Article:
By Harry Scoffin
Today’s Queen speech commits the government to legislate to go over the heads of landlords to help flat lessees gain … super-fast broadband.
The Telecommunications Infrastructure (Leasehold Property) Bill – an initiative from the Department for Culture, Media and Sport – has been described as necessary to “accelerate the delivery of fast, reliable and secure broadband networks to millions of homes” by empowering “telecoms companies to install digital infrastructure when landlords ignore repeated requests for access”.
The announcement highlights the structural deficiencies of leasehold as a model of housing, with third-party freeholders often offshore and largely indifferent to the concerns of paying leaseholders who, despite effectively owning the financial interest of a building collectively, are treated by law as tenants.
It follows a story by The Times in May:
Freeholders block fibre-optic broadband installation for flat-owners
Hundreds of thousands of households are missing out on being connected to super-fast broadband because of the opaque world of leasehold property ownership.Campaigners have recently raised concerns about the way many flats are owned by freeholders. These can charge high fees to residents who own only
The government’s Queen’s speech 130-page briefing pack also pledges legislation to give effect to a new safety regime for high-rise residential buildings. Based on the recommendations of former health and safety commissioner Dame Judith Hackitt, the system has been billed as:
“Giving residents a stronger voice in the system, ensuring their concerns are never ignored and they fully understand how they can contribute to maintaining safety in their buildings.
“Strengthening enforcement and sanctions to deter non-compliance with the new regime in order to hold the right people to account when mistakes are made and ensure they are not repeated.”
There is, however, no mention of changing the much-criticised rules around recognised tenants’ associations which, because of their drafting, hinder leaseholders from organising and representing themselves in discussions over the safety of their homes.
Briefing The Guardian on Saturday, the Communities Secretary Robert Jenrick claimed that the so-called Grenfell law would open “building owners” up to criminal sanctions for neglect of duty.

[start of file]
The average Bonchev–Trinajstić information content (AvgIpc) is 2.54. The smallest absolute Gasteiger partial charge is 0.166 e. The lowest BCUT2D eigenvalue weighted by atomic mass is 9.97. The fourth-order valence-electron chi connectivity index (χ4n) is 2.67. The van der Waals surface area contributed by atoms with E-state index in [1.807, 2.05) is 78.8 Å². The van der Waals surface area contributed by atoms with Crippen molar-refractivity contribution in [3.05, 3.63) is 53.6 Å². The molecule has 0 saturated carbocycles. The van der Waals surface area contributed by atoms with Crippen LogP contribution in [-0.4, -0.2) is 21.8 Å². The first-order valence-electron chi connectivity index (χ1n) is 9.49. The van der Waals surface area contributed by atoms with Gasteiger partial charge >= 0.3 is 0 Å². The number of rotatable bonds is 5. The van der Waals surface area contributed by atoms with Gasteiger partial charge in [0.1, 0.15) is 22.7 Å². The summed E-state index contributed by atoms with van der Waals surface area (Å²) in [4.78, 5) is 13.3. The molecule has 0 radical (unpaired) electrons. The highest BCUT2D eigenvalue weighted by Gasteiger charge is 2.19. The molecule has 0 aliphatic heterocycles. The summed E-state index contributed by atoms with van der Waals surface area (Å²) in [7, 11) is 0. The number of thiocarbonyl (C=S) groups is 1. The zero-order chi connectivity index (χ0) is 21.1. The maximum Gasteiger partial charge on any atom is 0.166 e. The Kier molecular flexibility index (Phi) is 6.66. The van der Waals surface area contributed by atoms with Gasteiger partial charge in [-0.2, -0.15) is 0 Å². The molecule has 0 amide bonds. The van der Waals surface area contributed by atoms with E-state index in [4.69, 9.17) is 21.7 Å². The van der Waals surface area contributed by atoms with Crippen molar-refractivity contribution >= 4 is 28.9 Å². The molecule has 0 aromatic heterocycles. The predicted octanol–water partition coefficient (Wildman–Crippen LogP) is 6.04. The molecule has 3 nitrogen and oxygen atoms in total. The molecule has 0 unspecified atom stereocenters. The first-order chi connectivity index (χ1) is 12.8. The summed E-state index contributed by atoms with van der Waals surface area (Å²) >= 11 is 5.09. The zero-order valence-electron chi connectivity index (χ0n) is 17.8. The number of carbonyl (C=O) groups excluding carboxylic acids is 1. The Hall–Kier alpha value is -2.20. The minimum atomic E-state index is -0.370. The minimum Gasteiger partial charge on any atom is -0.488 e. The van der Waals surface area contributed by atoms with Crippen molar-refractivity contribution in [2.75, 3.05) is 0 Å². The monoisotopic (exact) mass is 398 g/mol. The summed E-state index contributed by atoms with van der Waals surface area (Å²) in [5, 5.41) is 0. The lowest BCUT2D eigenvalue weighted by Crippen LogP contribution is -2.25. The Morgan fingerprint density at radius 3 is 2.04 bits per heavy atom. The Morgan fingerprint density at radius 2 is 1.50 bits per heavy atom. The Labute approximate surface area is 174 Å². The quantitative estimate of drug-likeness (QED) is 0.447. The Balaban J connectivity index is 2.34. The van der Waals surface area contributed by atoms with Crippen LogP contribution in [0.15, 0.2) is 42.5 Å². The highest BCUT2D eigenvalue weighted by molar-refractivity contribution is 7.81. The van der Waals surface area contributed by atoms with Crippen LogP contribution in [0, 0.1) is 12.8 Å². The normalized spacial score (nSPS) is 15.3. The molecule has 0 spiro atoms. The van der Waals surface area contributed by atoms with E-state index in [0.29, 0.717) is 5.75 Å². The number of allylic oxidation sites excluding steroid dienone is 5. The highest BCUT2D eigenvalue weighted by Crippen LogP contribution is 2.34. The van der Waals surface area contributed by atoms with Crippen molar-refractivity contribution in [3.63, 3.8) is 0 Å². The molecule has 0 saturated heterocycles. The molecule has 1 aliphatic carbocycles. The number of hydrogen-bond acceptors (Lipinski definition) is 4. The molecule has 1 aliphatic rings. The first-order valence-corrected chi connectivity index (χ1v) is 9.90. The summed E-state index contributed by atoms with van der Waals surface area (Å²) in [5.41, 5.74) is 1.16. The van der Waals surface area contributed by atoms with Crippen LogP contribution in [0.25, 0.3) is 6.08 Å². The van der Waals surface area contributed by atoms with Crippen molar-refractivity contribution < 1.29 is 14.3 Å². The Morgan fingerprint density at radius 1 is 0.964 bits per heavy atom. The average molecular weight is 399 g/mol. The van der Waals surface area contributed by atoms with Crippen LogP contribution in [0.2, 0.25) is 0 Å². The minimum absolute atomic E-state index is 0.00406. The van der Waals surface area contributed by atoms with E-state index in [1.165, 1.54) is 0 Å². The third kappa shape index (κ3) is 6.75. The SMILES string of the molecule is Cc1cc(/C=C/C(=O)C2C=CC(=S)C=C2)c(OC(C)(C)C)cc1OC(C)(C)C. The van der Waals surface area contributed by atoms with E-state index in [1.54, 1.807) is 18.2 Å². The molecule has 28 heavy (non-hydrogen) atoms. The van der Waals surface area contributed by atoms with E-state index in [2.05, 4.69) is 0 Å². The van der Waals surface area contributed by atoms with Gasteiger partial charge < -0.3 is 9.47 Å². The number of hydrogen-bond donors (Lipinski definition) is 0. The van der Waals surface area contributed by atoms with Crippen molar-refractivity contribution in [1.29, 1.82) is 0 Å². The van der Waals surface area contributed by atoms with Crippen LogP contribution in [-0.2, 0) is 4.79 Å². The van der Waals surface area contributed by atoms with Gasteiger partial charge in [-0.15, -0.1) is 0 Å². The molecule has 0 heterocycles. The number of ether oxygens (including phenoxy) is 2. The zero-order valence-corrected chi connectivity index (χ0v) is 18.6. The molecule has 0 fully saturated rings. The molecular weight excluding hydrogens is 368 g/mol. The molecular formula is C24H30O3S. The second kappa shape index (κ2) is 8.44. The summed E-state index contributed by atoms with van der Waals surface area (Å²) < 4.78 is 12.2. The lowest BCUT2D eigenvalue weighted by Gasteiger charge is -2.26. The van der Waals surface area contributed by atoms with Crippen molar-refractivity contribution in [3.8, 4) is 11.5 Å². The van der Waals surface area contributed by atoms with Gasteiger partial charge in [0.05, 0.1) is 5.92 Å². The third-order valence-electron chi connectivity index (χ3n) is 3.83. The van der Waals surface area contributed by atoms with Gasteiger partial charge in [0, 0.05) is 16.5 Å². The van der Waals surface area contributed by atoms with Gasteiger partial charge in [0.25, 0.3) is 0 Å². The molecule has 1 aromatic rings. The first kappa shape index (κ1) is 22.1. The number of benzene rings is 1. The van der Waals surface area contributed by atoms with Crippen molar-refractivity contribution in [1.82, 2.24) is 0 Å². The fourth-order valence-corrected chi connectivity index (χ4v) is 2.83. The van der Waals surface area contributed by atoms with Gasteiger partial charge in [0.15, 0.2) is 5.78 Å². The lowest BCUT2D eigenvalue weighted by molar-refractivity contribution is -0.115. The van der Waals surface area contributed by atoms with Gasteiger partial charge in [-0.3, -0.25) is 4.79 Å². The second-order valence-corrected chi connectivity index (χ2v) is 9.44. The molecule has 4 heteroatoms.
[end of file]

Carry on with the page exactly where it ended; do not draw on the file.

Grenfell Tower law will compel owners to keep buildings safe
Legislation that would force developers and landlords to comply with rigorous new safety standards will be announced in the Queen’s speech on Monday with the aim of preventing a repeat of the Grenfell Tower disaster.
“These reforms will ensure no building owner is able to undermine the safety of residents,” said Mr Jenrick in a tweet put out by the Ministry of Housing, Communities and Local Government earlier today.
Although it is true that external freeholders are essential to understanding how most leasehold apartment blocks operate, it is not altogether clear how the law will be effective, especially while properties are owned by shell companies based in tax havens.
LKP repeats its longstanding concern over the policy assumption that private equity investors can be forced to become long-term custodians of the buildings they own simply to monetise.
Reviewer of building regulations admits post-Grenfell safety regime open to abuse by rogue freeholders
Leasehold is, as Guy Fetherstonhaugh QC writes, “a series of laws of bewildering complexity that do nothing to resolve the conflict [between landlord and tenants], make life difficult and expensive for all concerned, and profit only the lawyers and tribunals who administer the frequent disputes between L and Ts.”
Virtue signalling over some fibre optic cables does nothing to end an asset class in ordinary people’s homes.
There needs to be wholesale change, with the government urging freehold owners to cut a deal with residents and leave these buildings as part of the transition to a situation where flats are held in commonhold and managing agents work for the benefit of the homeowners.
Despite social media graphics from the Communities Secretary and his department suggesting otherwise, the heavily trailed policies of peppercorn ground rents and a ban on leasehold houses did not feature in the Queen’s speech.
The summary of planned laws, widely seen as a foretaste of the Conservatives’ election manifesto, has raised fears over whether the ruling party will perform yet another u-turn on the issue of ending monetary ground rents and backslide on wider leasehold and commonhold reform.
Delivering the Labour party’s response to the Queen’s speech, opposition leader Jeremy Corbyn said that “not a single private block has been made safe under this prime minister” and challenged the government to “set a hard deadline for all landlords to replace dangerous cladding” and “toughen sanctions against block owners who won’t do that work”.
Mr Corbyn also criticised “this government’s abject failure on housing,” promising that Labour “will fix the housing crisis in this country” by taking decisive action to “tackle the leasehold scandal”.
Never believed there would be a leasehold reform bill – cynicism is the only rational approach based on history.
Kudos to Her Majesty turning out on a wet day to read a completely pointless government programme.
Can’t recall a Queen’s Speech by a huge minority government which is unlikely to be passed? Let alone enacted.
Anybody’s guess which party can win an election and form a “strong and stable” government.
No chance of leasehold reform anytime soon, I wager.